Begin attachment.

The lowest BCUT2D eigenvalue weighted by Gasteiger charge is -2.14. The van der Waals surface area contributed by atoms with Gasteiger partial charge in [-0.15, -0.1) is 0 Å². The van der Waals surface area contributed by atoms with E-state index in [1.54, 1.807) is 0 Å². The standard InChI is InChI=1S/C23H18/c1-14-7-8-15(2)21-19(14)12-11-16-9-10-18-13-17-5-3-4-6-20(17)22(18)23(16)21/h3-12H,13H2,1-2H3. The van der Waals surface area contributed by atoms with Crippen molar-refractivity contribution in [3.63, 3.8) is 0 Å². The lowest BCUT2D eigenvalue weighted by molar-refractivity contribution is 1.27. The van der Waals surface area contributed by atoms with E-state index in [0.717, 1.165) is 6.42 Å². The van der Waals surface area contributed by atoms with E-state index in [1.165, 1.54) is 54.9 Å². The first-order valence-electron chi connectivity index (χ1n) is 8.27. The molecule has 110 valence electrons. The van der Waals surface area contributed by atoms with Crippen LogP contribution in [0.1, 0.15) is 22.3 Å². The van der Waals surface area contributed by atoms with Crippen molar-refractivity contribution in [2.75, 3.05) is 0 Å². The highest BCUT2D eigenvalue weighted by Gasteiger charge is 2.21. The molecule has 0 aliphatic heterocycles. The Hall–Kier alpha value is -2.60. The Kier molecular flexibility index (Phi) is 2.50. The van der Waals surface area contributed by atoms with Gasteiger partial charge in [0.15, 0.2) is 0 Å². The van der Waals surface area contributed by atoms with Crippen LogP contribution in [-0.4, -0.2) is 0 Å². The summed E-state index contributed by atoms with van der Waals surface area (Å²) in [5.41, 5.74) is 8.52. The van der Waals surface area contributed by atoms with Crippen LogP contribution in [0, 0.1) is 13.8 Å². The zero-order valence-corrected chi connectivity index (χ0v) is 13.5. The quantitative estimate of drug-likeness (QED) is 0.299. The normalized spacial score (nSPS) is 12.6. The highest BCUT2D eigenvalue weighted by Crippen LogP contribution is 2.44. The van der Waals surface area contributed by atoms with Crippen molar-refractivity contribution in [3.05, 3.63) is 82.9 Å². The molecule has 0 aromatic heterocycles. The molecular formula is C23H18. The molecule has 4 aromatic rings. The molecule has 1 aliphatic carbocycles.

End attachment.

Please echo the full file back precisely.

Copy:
The lowest BCUT2D eigenvalue weighted by Gasteiger charge is -2.14. The van der Waals surface area contributed by atoms with Gasteiger partial charge in [-0.15, -0.1) is 0 Å². The van der Waals surface area contributed by atoms with E-state index in [1.54, 1.807) is 0 Å². The standard InChI is InChI=1S/C23H18/c1-14-7-8-15(2)21-19(14)12-11-16-9-10-18-13-17-5-3-4-6-20(17)22(18)23(16)21/h3-12H,13H2,1-2H3. The van der Waals surface area contributed by atoms with Crippen molar-refractivity contribution in [3.63, 3.8) is 0 Å². The lowest BCUT2D eigenvalue weighted by molar-refractivity contribution is 1.27. The van der Waals surface area contributed by atoms with E-state index in [0.717, 1.165) is 6.42 Å². The van der Waals surface area contributed by atoms with E-state index in [1.165, 1.54) is 54.9 Å². The first-order valence-electron chi connectivity index (χ1n) is 8.27. The molecule has 110 valence electrons. The van der Waals surface area contributed by atoms with Crippen LogP contribution in [0.1, 0.15) is 22.3 Å². The van der Waals surface area contributed by atoms with Crippen molar-refractivity contribution in [2.75, 3.05) is 0 Å². The highest BCUT2D eigenvalue weighted by Gasteiger charge is 2.21. The molecule has 0 aliphatic heterocycles. The Hall–Kier alpha value is -2.60. The Kier molecular flexibility index (Phi) is 2.50. The van der Waals surface area contributed by atoms with Gasteiger partial charge in [0.15, 0.2) is 0 Å². The van der Waals surface area contributed by atoms with Crippen LogP contribution in [-0.4, -0.2) is 0 Å². The summed E-state index contributed by atoms with van der Waals surface area (Å²) in [5.41, 5.74) is 8.52. The van der Waals surface area contributed by atoms with Crippen LogP contribution in [0, 0.1) is 13.8 Å². The zero-order valence-corrected chi connectivity index (χ0v) is 13.5. The quantitative estimate of drug-likeness (QED) is 0.299. The normalized spacial score (nSPS) is 12.6. The highest BCUT2D eigenvalue weighted by Crippen LogP contribution is 2.44. The van der Waals surface area contributed by atoms with Crippen molar-refractivity contribution in [3.05, 3.63) is 82.9 Å². The molecule has 0 aromatic heterocycles. The molecular formula is C23H18. The molecule has 4 aromatic rings. The molecule has 1 aliphatic carbocycles.